Raptors president Masai Ujiri spent a lot of time talking about a “culture reset.” Players debated how significant the change was for Toronto – which kept coach Dwane Casey and stars Kyle Lowry and DeMar DeRozan – and whether it would stick. Then, the Raptors spent all year proving their revamped offensive style worked, at least in the regular season.
They play faster, dribble less, pass more and shoot more 3-pointers. Toronto won 59 games and ranked third in points per possession.
Now, the moment of truth arrives.
“That’s the reason we did it, to try to do something different in the playoffs,” said Lowry, whose team will face the Wizards in the first round.
Sure, the Raptors’ 59 wins are a franchise record. But they’ve been successful in the regular season before. In the last four years, they won 48, 49, 56 and 51 regular-season games.
They just faltered in the playoffs every time:
- 2014: No. 3 seed, lost to Nets in first round
- 2015: No. 4 seed, swept by the Wizards in first round
- 2016: No. 2 seed, beat Pacers in seven games in first round while being outscored, beat Heat (who held same record as No. 6 seed) in seven games in second round, lost to Cavaliers in conference finals in most lopsided six-game series in NBA history (-15.5 points per game)
- 2017: No. 3 seed, beat Bucks in first round while outscoring them by just four points, swept by Cavaliers in second round
Toronto’s offense particularly stalled. Flow stagnated, and Lowry and DeRozan weren’t nearly good enough to handle all their isolations. Here are the Raptors annual offensive ratings, in the regular season (black) and postseason (red):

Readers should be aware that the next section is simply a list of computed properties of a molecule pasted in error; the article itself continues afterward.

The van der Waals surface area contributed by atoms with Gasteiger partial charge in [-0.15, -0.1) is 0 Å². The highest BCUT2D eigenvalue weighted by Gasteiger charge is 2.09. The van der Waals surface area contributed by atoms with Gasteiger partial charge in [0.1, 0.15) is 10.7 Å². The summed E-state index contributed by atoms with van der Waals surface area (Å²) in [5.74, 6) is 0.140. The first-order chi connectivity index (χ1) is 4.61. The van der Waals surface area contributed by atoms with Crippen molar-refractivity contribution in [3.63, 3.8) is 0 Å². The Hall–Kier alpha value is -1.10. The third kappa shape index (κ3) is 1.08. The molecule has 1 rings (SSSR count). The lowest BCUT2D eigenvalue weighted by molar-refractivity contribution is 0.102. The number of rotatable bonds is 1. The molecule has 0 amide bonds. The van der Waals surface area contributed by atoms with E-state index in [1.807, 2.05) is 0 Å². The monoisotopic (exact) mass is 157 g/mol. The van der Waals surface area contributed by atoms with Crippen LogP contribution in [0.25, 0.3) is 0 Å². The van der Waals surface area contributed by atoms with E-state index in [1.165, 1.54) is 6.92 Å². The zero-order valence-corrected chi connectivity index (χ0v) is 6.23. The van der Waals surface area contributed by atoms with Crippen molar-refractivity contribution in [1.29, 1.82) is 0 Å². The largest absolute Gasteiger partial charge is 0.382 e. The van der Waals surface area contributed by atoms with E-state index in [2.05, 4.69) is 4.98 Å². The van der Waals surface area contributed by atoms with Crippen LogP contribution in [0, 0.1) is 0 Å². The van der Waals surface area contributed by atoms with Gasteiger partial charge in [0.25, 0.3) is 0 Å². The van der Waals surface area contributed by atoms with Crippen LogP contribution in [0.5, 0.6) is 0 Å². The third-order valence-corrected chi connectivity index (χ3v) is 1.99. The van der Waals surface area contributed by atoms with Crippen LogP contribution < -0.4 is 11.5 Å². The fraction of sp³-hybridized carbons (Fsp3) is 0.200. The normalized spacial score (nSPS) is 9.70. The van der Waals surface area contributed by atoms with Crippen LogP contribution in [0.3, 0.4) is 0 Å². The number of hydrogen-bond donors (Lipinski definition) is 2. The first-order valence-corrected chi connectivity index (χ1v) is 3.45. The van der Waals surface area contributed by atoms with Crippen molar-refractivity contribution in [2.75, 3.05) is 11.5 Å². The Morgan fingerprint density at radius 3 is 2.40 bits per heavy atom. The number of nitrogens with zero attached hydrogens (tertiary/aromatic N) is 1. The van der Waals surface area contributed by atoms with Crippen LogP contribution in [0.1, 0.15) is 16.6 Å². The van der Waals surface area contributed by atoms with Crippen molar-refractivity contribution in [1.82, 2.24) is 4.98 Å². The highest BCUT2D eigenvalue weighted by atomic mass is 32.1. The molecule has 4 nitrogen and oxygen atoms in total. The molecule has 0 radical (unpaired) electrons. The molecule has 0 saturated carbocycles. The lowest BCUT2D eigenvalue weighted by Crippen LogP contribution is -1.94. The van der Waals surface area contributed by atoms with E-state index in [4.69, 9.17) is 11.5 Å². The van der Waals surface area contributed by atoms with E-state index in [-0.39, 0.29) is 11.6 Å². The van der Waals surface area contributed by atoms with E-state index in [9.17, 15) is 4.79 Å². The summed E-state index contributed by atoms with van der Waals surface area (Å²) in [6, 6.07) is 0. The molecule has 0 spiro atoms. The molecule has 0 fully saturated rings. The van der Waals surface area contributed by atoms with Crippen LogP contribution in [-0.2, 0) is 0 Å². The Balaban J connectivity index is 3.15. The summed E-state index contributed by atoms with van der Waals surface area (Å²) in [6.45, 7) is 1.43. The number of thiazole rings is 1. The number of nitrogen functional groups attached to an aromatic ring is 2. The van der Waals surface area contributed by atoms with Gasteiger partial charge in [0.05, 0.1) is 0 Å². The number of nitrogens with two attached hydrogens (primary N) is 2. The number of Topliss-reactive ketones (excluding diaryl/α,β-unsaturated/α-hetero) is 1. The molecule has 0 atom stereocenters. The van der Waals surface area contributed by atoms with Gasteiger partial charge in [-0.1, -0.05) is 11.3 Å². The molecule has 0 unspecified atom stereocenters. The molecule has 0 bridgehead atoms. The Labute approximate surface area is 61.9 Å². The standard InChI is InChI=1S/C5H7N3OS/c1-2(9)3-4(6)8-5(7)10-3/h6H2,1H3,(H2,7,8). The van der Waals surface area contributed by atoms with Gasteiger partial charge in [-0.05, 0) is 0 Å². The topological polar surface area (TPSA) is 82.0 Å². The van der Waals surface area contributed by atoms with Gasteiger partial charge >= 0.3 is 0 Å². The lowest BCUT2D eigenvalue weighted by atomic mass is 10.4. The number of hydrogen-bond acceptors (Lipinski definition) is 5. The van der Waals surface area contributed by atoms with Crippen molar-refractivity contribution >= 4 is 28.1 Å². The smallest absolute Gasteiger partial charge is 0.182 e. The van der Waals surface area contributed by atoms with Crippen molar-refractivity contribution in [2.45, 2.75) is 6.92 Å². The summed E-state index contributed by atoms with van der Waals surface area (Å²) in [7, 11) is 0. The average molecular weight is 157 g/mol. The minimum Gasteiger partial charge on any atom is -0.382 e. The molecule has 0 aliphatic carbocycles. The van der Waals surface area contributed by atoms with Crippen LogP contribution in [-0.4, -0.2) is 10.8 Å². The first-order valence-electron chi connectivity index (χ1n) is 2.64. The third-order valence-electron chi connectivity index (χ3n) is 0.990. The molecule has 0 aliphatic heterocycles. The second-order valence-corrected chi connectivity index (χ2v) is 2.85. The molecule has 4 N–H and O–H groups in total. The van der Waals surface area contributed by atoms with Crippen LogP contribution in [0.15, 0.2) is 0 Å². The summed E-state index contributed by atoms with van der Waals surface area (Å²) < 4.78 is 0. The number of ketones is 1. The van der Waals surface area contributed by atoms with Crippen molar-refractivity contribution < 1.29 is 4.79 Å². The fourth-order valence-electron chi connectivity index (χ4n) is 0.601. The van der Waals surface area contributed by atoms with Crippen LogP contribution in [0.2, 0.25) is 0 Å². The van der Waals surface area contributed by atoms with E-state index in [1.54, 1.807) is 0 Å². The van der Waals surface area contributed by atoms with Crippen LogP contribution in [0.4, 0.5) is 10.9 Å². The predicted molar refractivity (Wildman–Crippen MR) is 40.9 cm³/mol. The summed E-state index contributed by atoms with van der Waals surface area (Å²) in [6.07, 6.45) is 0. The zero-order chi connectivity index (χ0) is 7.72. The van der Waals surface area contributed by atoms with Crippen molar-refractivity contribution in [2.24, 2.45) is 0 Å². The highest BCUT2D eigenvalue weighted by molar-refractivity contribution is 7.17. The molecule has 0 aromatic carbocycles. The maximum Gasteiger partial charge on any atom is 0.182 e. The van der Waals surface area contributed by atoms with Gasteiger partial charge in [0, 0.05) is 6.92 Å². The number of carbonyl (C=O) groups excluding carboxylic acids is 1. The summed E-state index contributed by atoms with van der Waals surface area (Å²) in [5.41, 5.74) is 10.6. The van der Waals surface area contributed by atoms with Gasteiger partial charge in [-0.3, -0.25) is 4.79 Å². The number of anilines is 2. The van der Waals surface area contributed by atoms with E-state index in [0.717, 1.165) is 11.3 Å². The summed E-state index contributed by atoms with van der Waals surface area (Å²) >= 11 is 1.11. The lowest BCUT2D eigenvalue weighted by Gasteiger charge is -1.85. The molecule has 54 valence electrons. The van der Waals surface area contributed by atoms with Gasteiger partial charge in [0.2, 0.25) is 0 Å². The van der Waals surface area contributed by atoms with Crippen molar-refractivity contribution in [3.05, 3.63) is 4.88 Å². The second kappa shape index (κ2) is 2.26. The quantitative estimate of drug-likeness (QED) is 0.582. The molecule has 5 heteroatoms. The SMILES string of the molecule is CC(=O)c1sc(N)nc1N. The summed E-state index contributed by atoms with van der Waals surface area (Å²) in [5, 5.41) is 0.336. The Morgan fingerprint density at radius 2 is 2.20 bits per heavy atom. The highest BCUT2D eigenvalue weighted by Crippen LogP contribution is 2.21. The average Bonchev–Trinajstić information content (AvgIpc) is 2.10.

Despite all these years of struggling – or maybe because of all these years of struggling – Lowry has high hopes for this postseason.
How does this team define success? Lowry barely stifles a laugh.
“Championship,” he said.
Anything less is a failure?
“Yeah,” he said.
With that attitude, Lowry isn’t worried Toronto would face mighty LeBron James and the Cavs in the second round rather than the conference finals. The Raptors might have been the East’s second-best team last year, but because they had to play Cleveland in the second round, Boston got the title of East runner-up.
“We’ve got to go out there and chase ourselves and be the best team we can be,” Lowry said. “We can’t worry about about nobody else right now but ourselves.”
The idea the Raptors will revert to bad habits when defenses tighten or that the reasons their offense dipped from the regular season to the playoffs weren’t addressed by this overhaul? Players dismiss that.
“That’s our offense,” Lowry said. “Nothing is going to change. We’re going to play our game.”
Said DeRozan: “Playing in a way to where you can’t key in on one or two guys, and it’s fun. As long as we go out there and do what we’ve been doing all year, it’ll show.”
Yet, Casey admitted he’s a little nervous to see how the new offense holds up in the postseason – though also confident.
“The playoffs are a different animal, and we feel like we have an advantage now,” he said.
The first test will come Saturday, when Toronto hosts Washington in Game 1. We’ll immediately know whether the same old demons still haunt the Raptors. They’re 1-12 all-time in Game 1s with 10 straight losses, including an astounding six at home.
Lose Saturday, and all the usual questions and doubts reemerge. Win, and the path to progress remains wide open.
“Mentally, when you fail over and over, you’ve been to a place and you don’t make it, you understand what you need to do better, how you need to do it better,” DeRozan said. “As long as you get that opportunity to do it again, you understand what not to do.”
There’s a sense this Toronto is battle-tested and ready for a deep playoff run. But is one year enough to fix a half decade of tendencies?
No matter how this postseason goes, the Raptors’ “culture reset” isn’t finished.
“There’s some more things we’d like to do defensively,” Casey said. “In this situation next year, we will be doing them to help us also in the playoffs.”